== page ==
More than two years after the start of the pandemic, many are living their lives as if all the viral trouble is in the past. But family law attorney Elizabeth Yang said that’s not the case for everyone.
Yang is in a unique position in which she examines the effect of the pandemic on family life on a daily basis. And she said for many, the scars suffered over the past 28 months haven’t healed for many.
“I think the spike in cases is still going to continue,” Yang said about the uptick in divorce cases in California. “There are still a ton of people who are still at home hiding. If you go out in the street, it looks like normal. But for a lot of people the pandemic is still going on. For a good percentage of the population, it’s not normal yet. There are plenty of people who are still fearful.”
Because of this, stress has been building on people, especially those in relationships and those with children, Yang said, adding for many it has gotten to a breaking point.
“As it relates to family law, they’re still sticking it out, but a lot of couples who have been holed up together for two and a half years, they’re ready to get divorced, but they feel they just can’t because of their fears,” she said, adding many who want to get divorced are just as fearful of going back out into the world as they are of ending that relationship. “The divorce cases are still on the rise and parents are definitely still fighting. In one case, I had a client come into my office and say as he tested positive from COVID-19, his wife unilaterally withheld his child from him. She wouldn’t let him see his child for 10 days. So, he came to me and asked to get a custody agreement in writing so that she is not unilaterally calling the shots.”
And that happens more often than not.
“This scenario actually has been happening a lot over the course of the pandemic,” she said. “One parent will just do what he or she wants in what is claimed as the best interest of the child. But usually, it is trampling over the rights of the other parent, or worse yet, is in defiance of a court order.”
So, for parents who find themselves in this predicament, Yang said there is a solution. It is called co-parenting. And it will save a lot of trouble down the road if parents can get on this path right away, she added.
“If you don’t have a court order dictating the rules of the divorce and child custody, you need to come together and co-parent and put down an agreement in writing,” Yang said, “This will help you navigate the rules of the divorce and custody arrangement. And it will also probably help keep you out of the need of getting a court order somewhere down the road.”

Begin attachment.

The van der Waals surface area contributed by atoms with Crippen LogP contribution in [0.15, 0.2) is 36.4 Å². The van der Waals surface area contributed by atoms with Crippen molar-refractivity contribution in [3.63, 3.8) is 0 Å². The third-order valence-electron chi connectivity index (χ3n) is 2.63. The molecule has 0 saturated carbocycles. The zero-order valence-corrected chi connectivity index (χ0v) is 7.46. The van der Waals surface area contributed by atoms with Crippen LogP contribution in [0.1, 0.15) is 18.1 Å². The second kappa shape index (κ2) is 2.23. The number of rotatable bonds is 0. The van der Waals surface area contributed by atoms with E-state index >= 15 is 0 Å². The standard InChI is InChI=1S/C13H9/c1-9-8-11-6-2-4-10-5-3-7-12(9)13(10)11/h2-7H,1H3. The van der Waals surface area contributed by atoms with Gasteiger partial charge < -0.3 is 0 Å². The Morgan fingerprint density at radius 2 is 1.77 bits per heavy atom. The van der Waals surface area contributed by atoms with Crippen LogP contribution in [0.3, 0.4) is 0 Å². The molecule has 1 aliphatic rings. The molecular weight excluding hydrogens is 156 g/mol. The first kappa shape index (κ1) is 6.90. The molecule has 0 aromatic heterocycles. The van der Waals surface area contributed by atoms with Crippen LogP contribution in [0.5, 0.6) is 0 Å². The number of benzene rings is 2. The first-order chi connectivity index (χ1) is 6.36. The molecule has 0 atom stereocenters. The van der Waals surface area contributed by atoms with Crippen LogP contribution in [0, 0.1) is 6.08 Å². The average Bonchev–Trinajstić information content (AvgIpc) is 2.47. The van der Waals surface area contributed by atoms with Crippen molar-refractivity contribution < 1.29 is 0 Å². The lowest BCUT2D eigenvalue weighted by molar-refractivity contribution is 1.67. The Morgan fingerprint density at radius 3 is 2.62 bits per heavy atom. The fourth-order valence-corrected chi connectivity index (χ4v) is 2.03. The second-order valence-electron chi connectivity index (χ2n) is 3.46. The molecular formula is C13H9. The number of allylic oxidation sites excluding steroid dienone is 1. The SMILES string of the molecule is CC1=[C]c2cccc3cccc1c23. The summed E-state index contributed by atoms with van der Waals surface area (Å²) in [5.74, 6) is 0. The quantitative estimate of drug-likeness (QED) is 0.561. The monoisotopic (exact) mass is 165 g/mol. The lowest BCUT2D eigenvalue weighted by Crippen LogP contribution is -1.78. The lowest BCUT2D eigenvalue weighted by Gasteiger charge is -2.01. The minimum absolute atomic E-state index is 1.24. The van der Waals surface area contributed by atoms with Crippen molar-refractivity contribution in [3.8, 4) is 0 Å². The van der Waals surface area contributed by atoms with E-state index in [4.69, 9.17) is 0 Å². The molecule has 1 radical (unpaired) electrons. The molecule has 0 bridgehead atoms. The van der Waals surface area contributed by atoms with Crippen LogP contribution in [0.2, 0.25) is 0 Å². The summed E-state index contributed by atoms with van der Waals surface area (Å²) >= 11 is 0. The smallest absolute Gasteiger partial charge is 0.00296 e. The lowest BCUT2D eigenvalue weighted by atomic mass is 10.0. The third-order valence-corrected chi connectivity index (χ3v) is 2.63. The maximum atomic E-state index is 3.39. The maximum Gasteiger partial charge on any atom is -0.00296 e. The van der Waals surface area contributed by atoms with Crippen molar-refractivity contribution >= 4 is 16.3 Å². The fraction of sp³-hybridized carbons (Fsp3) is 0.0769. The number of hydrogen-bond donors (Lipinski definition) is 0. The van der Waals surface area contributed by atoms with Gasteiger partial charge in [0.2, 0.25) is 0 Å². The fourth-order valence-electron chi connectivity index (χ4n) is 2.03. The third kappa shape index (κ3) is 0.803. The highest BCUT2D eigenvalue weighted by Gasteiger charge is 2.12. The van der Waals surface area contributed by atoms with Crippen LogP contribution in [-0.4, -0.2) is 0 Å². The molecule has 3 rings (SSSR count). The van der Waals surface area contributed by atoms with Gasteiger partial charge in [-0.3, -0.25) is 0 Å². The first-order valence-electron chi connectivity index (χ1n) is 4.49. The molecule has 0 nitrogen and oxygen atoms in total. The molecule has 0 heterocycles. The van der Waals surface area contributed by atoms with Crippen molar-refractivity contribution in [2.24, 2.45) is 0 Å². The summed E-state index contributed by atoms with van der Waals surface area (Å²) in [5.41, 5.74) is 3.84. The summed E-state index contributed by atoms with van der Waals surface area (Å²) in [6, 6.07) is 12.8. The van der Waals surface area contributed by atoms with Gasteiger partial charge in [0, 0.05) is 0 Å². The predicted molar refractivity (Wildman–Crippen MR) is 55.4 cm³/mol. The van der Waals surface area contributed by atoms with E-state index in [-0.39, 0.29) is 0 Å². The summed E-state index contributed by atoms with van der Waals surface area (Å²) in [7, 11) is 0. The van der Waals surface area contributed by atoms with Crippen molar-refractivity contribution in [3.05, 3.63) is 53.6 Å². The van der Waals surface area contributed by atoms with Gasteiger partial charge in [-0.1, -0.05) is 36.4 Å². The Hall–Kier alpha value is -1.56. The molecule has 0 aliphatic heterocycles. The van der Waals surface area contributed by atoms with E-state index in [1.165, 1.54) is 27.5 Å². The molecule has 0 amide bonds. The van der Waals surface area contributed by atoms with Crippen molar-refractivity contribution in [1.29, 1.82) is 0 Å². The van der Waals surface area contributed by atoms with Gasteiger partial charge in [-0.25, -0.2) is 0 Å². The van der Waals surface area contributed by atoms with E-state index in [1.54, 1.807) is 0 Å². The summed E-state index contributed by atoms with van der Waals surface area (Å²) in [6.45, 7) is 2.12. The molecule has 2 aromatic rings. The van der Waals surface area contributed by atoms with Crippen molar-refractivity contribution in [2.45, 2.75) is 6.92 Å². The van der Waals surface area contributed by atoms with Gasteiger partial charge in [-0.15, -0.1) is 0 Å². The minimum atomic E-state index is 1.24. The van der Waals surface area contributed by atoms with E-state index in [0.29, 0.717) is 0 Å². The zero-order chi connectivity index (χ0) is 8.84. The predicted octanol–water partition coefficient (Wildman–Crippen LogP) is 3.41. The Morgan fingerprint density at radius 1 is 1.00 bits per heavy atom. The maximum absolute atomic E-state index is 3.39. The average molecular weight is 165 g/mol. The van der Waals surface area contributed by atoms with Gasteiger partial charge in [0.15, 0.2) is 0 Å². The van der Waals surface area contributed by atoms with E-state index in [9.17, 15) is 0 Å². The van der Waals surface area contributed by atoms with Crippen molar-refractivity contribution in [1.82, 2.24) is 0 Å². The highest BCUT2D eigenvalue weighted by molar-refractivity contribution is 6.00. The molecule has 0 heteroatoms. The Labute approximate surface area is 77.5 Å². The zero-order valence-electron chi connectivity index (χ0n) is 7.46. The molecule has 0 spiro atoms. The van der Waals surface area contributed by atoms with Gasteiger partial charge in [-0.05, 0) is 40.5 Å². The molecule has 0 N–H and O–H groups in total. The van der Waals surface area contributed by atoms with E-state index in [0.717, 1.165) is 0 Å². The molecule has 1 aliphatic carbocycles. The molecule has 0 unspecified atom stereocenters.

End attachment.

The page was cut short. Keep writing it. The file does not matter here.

What’s the first step? Yang said installing the Talking Parents app on your phone to communicate with the other parent will make things be civil. She said it’s much more efficient than What’s App.
“If you have (What’s App), imagine how much scrolling you have to do and how many screenshots you have to take,” she said. “Also, those messages can be manipulated later. Just go and download the Talking Parents app. It’s used by the court. Each message is time stamped, can be printed into one PDF for the court and, most importantly, nothing can be deleted once it’s been sent.”
The nothing can be manipulated or deleted part is really the beauty of the Talking Parents app, Yang said.
“It’s amazing to see how civil people become when they know things can’t be taken back, or, better yet, when they can be read by a judge,” she said.
Yang has seen a sharp increase in business during the pandemic and attributes that on not just the fact that people didn’t want to be stuck in a house together with nowhere to go, but also on the fact that in today’s world, the speed of it is causing many to crack.
“Yes, people realized they didn’t want to be together after being stuck in the same house for so long,” she said. “And there’s a lot of stress on society right now, which puts a lot of stress on couples. Right now the world is moving so much faster than for previous generations. It’s definitely taking a toll on many of us.”
Persons who would like to discuss any aspect of family law can phone Yang Law Offices at (877) 492-6452 or log onto www.yanglawoffices.com.